"We’re honored to be in partnership with Eric for this exhibition and to be able to show a portion of his impressive collection at Weeksville,” says Rob Fields, Weeksville Heritage Center’s President and Executive Director. “We are constantly thinking about how to connect past to present in ways that are relevant and resonant for our community. Given the current tenor of the times, it’s hard to imagine few things more powerful and reaffirming than a black cultural institution hosting and highlighting African art that’s been collected and curated by someone in our community.”

The Eric Edwards Collection is the result of over 48 years of Edwards’ work as a private collector. He has amassed one of the most important private collections of African art in the world. Over 2,500 artifacts reside alongside Mr. Edwards in his Brooklyn home, which has become a museum. The collection represents all 54 countries of Africa and spans over 4000 years of history. In the 1970s Eric Edwards, a Brooklyn native, acquired his first piece of African art-- a statue of a Bambara maternity female from Mali for $300. With this purchase his love for African Art was born, and soon escalated into an obsession for acquiring one-of-a-kind African artifacts. "I went to auctions, galleries, private acquisition sales, as well as travelling extensively around the world. I started purchasing pieces when they were truly affordable and started building my collection,” he said in an interview. Edwards credits his father James, who came to America from Barbados at 17, with teaching him about Africa’s contributions to mankind. Those lessons empowered him with a self-respect and dignity that gave him a sense of real equality.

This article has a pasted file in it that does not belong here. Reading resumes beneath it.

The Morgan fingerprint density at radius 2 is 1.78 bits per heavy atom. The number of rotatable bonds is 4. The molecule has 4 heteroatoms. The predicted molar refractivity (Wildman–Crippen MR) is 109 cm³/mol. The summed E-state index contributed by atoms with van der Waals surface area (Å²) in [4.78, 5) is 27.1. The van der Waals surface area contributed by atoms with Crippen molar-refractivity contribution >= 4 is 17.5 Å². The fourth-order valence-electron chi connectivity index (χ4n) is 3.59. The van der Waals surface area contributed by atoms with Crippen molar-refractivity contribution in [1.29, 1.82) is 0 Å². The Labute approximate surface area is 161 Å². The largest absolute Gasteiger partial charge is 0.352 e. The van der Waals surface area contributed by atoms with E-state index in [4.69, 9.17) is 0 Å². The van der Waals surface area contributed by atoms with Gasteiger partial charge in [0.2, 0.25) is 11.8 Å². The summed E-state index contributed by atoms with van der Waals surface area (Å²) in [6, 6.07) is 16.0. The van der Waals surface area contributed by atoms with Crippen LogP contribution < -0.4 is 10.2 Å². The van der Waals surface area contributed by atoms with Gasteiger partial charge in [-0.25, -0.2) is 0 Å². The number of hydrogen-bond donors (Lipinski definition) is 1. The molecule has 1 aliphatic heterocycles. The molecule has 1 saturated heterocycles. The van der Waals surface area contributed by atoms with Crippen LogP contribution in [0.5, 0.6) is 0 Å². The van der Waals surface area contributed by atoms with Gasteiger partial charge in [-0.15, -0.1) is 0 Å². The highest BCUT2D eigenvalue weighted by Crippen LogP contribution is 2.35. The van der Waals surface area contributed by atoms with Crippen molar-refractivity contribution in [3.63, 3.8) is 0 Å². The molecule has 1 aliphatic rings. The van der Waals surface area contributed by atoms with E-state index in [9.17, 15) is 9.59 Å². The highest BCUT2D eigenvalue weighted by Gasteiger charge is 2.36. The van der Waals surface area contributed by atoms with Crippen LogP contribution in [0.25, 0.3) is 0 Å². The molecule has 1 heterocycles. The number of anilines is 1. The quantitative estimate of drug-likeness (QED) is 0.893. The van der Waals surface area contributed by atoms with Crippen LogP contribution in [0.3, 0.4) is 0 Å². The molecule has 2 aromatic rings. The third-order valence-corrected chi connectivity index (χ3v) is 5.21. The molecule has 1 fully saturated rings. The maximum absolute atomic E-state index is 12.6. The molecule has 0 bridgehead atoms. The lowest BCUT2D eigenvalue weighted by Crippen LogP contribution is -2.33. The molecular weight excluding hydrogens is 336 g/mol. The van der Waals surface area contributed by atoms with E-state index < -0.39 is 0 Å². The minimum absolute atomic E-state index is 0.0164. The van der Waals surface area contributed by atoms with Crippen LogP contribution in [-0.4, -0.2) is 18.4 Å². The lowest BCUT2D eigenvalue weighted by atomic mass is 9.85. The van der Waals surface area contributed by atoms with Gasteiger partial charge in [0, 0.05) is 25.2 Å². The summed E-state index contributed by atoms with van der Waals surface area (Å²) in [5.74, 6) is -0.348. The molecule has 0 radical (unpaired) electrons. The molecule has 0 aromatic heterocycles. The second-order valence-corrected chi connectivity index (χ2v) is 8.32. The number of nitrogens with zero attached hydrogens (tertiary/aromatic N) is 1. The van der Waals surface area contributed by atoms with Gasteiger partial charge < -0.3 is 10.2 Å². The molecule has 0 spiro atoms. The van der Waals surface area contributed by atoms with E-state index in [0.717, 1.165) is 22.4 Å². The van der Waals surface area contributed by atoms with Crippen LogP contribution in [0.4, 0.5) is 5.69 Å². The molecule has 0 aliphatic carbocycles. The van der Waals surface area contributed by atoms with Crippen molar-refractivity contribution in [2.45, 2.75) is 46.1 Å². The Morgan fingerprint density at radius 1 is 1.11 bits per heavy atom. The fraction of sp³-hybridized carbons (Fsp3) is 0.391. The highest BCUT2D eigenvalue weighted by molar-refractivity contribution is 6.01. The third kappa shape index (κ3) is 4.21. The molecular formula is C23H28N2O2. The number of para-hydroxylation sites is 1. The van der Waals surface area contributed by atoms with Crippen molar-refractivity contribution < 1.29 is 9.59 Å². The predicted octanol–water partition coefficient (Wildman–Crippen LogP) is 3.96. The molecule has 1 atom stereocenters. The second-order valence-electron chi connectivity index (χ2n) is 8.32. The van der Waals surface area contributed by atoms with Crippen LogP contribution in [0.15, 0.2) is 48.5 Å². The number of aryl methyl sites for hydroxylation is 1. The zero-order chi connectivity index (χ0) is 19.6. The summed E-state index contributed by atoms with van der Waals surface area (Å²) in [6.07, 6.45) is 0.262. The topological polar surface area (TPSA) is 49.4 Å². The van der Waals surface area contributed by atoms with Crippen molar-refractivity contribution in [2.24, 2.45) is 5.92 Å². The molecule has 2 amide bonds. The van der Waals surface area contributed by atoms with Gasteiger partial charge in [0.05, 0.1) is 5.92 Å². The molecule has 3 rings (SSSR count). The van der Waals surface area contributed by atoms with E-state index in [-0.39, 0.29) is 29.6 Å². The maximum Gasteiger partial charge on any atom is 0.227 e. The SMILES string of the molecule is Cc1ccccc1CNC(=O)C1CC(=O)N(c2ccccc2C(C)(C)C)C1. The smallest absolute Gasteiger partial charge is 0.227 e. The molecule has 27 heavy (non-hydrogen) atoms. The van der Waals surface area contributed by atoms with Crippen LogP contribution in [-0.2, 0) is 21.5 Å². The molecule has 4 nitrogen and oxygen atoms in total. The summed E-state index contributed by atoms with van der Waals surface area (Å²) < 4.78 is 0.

About Weeksville Heritage Center

Weeksville Heritage Center is a multidisciplinary museum dedicated to preserving the history of the 19th century African American community of Weeksville, Brooklyn - one of America’s many free black communities, and the second largest of its kind in pre-Civil War America.  

Weeksville's mission is to document, preserve and interpret the history of free African American communities in Weeksville, Brooklyn and beyond and to create and inspire innovative, contemporary uses of African American history through education, the arts, and civic engagement. Using a contemporary lens, we activate this unique history through the presentation of innovative, vanguard and experimental programs. 

For press inquiries please contact Stephanye Watts, Marketing Manager, at or 718-756-5250 x329.

More information on Weeksville Heritage Center:

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Artifacts from one of the largest

 African art collections in the United

  States is coming

   to Weeksville!      July 12, 2018 7-9 PM 158 Buffalo Avenue, Brooklyn, NY

an exhibition of rare artifacts on loan from The Cultural Museum of African Art, the Eric Edwards Collection

* through September 28th 2018

We are pleased to present “From Africa

 To Weeksville: The Eric Edwards Collection one of the most important private collections of African art in the world.

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            Welcome the Community

"African Art Journey, Culture, and You” 


 - 3:00 PM


- Director of Senior Center Address

- CMAAEEC Executive Director Address

(The Program delivered to honor all students, with description of the program and its meaning to the community)

- Senior Art Instructor Address

- Selected Volunteer Student Address: "Meaning of Program to


- NYC Council Person Address

- Awards Given

- Closing

FREE: 8 weeks—2 days per week—4 hours per day—Tue & Wed or Tue & Fri (10AM to 3 PM) starting April 17, 2018: April 17, 20; 25,26; May 1,4; 8,9;15,18; 22,25; June 5,8; 12,13 - Art supplies provided , for info 347-663-7770

African Awareness through the Journey of Art and Culture expressed through the Artifacts. You will learn how to express who you are through an exhibition of African art and your own interpretations in drawing, painting, sculpting, poetry, and written word. “Gala Closing Seniors’ Awards Reception”